The Cold War, the War on Drugs, and the War on Terrorism all present the possibility for an endless threat, constant fear, and an ever-escalating military-industrial apparatus. The warning of Eisenhower about the Military-Industrial Complex has come to fruition, likely beyond his wildest dreams. EX-DEA agent (undercover specialist of 25 years) Michael Levine has commented, "with the fade of communism [the Pentagon and CIA] are building a pretext for maintaining their budgets" (March 1991.)
"Attacking the problem directly in terms of the drug trade . . . would undermine the attempt to gain popular support in the region," agreed Lt. Gen. Michael D. Maples, director of the Defense Intelligence Agency. "There's a real conflict, I think."
The Afghan government has prohibited the aerial herbicide spraying used by U.S. anti-narcotic programs in Latin America. Instead, opium poppy plants in Afghanistan are destroyed by tractors dragging heavy bars. But only 38,500 of nearly 430,000 acres under cultivation were eradicated this year.
In addition to a 26 percent production increase over past year -- for a total of 5,644 metric tons -- the amount of land under cultivation in opium poppies grew by 61 percent. Cultivation in the two main production provinces, Helmand in the southwest and Oruzgan in central Afghanistan, was up by 132 percent.
White House drug policy chief John Walters called the news "disappointing."
The administration has cited resurgent Taliban forces as the main impediment to stabilization and reconstruction efforts in Afghanistan, and the U.S. military investment has far exceeded anti-narcotic and development programs. But U.S. military and intelligence officials have increasingly described the drug trade as a problem that rivals and in some ways exceeds the Taliban, threatening to derail other aspects of U.S. policy.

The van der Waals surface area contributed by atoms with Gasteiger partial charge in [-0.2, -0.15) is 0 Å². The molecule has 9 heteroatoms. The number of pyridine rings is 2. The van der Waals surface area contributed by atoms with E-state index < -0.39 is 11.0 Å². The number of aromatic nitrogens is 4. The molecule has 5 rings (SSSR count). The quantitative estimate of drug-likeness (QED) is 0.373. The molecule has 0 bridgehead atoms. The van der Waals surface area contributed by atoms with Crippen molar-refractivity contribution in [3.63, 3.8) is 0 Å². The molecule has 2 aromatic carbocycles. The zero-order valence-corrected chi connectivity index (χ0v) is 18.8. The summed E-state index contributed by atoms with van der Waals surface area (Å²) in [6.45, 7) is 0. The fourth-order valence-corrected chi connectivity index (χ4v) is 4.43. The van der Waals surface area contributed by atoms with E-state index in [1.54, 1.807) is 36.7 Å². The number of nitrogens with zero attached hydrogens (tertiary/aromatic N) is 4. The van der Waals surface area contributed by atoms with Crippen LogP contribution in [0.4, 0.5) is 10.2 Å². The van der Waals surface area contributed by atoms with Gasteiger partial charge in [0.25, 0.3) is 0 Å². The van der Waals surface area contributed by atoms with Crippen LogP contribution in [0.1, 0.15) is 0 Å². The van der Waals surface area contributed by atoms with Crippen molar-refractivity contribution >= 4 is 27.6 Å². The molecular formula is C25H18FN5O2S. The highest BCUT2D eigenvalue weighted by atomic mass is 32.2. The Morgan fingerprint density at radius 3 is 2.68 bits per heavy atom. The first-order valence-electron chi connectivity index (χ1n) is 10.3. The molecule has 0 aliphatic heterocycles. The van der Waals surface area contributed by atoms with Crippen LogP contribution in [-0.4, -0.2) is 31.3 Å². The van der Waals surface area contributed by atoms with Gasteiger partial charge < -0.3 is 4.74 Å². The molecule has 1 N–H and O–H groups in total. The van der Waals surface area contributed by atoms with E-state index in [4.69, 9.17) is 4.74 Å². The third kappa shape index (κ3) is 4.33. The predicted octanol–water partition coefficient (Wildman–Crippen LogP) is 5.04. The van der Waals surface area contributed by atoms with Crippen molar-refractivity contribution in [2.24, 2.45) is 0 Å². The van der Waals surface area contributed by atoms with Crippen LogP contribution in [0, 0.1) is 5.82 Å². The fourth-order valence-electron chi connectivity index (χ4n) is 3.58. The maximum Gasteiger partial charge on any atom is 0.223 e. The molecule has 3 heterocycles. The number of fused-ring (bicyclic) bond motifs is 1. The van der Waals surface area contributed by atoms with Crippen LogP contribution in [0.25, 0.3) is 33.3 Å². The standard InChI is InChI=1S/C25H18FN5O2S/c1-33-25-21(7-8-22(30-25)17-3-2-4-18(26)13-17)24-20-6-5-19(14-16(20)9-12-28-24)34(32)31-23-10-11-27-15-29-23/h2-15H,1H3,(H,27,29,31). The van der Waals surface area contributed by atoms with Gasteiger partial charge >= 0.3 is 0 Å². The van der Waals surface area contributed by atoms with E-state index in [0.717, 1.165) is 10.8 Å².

"It is truly the Achilles' heel of Afghanistan," Gen. James L. Jones, the supreme allied commander for NATO, said in a recent speech at the Council on Foreign Relations. Afghanistan is NATO's biggest operation, with more than 30,000 troops. Drug cartels with their own armies engage in regular combat with NATO forces deployed in Afghanistan, he said. "It would be wrong to say that this is just the Taliban. I think I need to set that record straight," he added.
Any disruption of the drug trade has enormous implications for Afghanistan's economic and political stability. Although its relative strength in the overall economy has diminished as other sectors have expanded in recent years, narcotics is a $2.6 billion-a-year industry that this year provided more than a third of the country's gross domestic product. Farmers who cultivate opium poppies receive only a small percentage of the profits, but U.S. officials estimate the crop provides up to 12 times as much income per acre as conventional farming, and there is violent local resistance to eradication.
According to a major report on the Afghan drug industry jointly released last week by the World Bank and the U.N. Office on Drugs and Crime, key narcotics traffickers "work closely with sponsors in top government and political positions."
The report drew specific attention to the Afghan Interior Ministry, saying its officials were increasingly involved in providing protection for and facilitating consolidation of the drug industry in the hands of leading traffickers. "At the lower levels," the report said, "payments to police to avoid eradication or arrest reportedly are very widespread. At higher levels, provincial and district police chief appointments appear to be a tool for key traffickers and sponsors to exercise control and favor their proteges at middle levels in the drug industry."
Opium cultivation was outlawed during Taliban rule in the late 1990s and was nearly eliminated by 2001. After the overthrow of the Taliban government by U.S. forces in the fall of that year, the Bush administration said that keeping a lid on production was among its highest priorities. But corruption and alliances formed by Washington and the Afghan government with anti-Taliban tribal chieftains, some of whom are believed to be deeply involved in the trade, undercut the effort.